Books We Really Read

. I am actually really angry right now.

A few weeks ago, the BBC had what they called ‘World Book Night’, where they celebrated books with a few documentaries, and a terrible adapatation of Brideshead Revisited.

One of the documentaries was called ‘books we really read’ where a ‘celebrity’ who only reads ‘proper books’ (i.e. non-genre, Booker-prize nominated books) read the books us non-clever people read, and tried to understand why we read them.

I did try to watch the documentary, I really did. But the whole thing had a sneering, nasty tone – she genuinely couldn’t understand why people would rather read Steig Larsson or J.K. Rowling than whatever the Booker nominees were that year.

I turned it off when she picked up a Wilbur Smith (an author I haven’t read, but I hear good things about) and said ‘oh dear, an embossed cover. I call these anti-books’. At that point, I became irate, and turned over before I threw something at the telly.

The fact that these genre books usually have decent characterisation, good plots, evocative language and actual emotion seemed to pass her by. (In passing – when was the last time you read a non-genre book where someone said I love you? They don’t anymore, really, do they?)

And the genres she did study were romance and crime. Not a sign of sci-fi, horror or fantasy anywhere, as if these were genres were just below any decent person’s notice.

As you can tell, World Book Night left me fuming – and I’m not the only one.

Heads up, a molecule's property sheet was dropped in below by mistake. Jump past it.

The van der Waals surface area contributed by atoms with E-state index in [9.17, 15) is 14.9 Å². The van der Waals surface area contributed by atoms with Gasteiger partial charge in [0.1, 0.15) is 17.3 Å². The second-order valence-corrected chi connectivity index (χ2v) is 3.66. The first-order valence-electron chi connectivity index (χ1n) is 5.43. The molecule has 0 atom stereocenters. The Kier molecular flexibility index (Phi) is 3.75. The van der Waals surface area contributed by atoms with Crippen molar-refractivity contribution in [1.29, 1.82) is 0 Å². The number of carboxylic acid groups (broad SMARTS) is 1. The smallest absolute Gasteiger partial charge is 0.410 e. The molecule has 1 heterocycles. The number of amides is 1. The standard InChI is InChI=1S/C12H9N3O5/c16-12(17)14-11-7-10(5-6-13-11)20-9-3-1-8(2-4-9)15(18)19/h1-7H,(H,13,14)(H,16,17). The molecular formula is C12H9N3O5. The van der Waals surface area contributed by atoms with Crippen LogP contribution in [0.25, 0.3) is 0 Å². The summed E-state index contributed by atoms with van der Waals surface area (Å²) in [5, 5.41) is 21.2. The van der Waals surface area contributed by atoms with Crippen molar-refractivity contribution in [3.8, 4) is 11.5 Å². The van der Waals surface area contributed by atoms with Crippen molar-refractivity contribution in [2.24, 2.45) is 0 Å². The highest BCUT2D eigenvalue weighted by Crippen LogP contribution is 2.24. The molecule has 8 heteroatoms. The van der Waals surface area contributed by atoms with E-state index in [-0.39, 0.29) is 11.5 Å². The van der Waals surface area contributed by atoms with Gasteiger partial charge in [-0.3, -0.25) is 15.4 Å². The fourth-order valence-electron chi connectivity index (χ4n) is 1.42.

Genre Authors Attack Sneering World Book Night Coverage

What I don’t understand is this. The people who presumably wrote the documentary happily read Dickens, Austen, Mrs Gaskell. But these are not the Booker prize equivalents of their time. They are the populist authors of their time, that others decried as not being intellectual enough.

I remember in another documentary someone once saying that anxious readers had waited on the docks for the next issue of Old Curiosity Shop and read it there on the quay, desperate to hear if Little Nell lived, and they bemoaned that readers don’t do that now.

But they do. I queued at midnight for the last three Harry Potter books. I didn’t go to bed, I read them straight through.

The presenters of the documentary may not like that we prefer to read genre fiction. That we prefer plot, and people and emotion and eloquence to the disordered ramblings of non-genre books. But they are not the ones that choose which books survive. We are, and I suspect it will be the anti-books – the Rowlings, the Pratchetts, the Reginald Hills, the Wilbur Smiths, and all the authors on those shelves that will be read in 100 years time, not whatever won the Booker this year.

And on a side note – every year, there is one book nominated for the Booker prize I do like – though it never wins. And this year, two of my favourite authors has been nominated for the Booker International Prize, which is for authors rather than general books. But one of them refuses to play…
John Le Carre Rejects International Prize Honour

Good for him, I say. Though I hope either him, or Philip Pullman, actually wins. But they won’t, being genre writers.


2 responses to “Books We Really Read

  1. That lady should do whatever makes her happy, and if that includes only non-genre books, then that’s fine. But her ignorance in everyone else’s passion for genre books or whatever shouldn’t lead her to be such a snob. I’m going to read what makes me happy. I (hopefully like everybody else) like and respect myself and my own tastes. I respect hers too, so long as she keeps it to herself 🙂

  2. Makes me glad I don’t read literary fiction anymore. Give me genre fiction any day of the week and I’ll be happy. Literary fiction requires me to think, and honestly, I don’t really want to think while I’m reading a book. I want to experience a book, I want the book to put me in there and not let me go until the last page.

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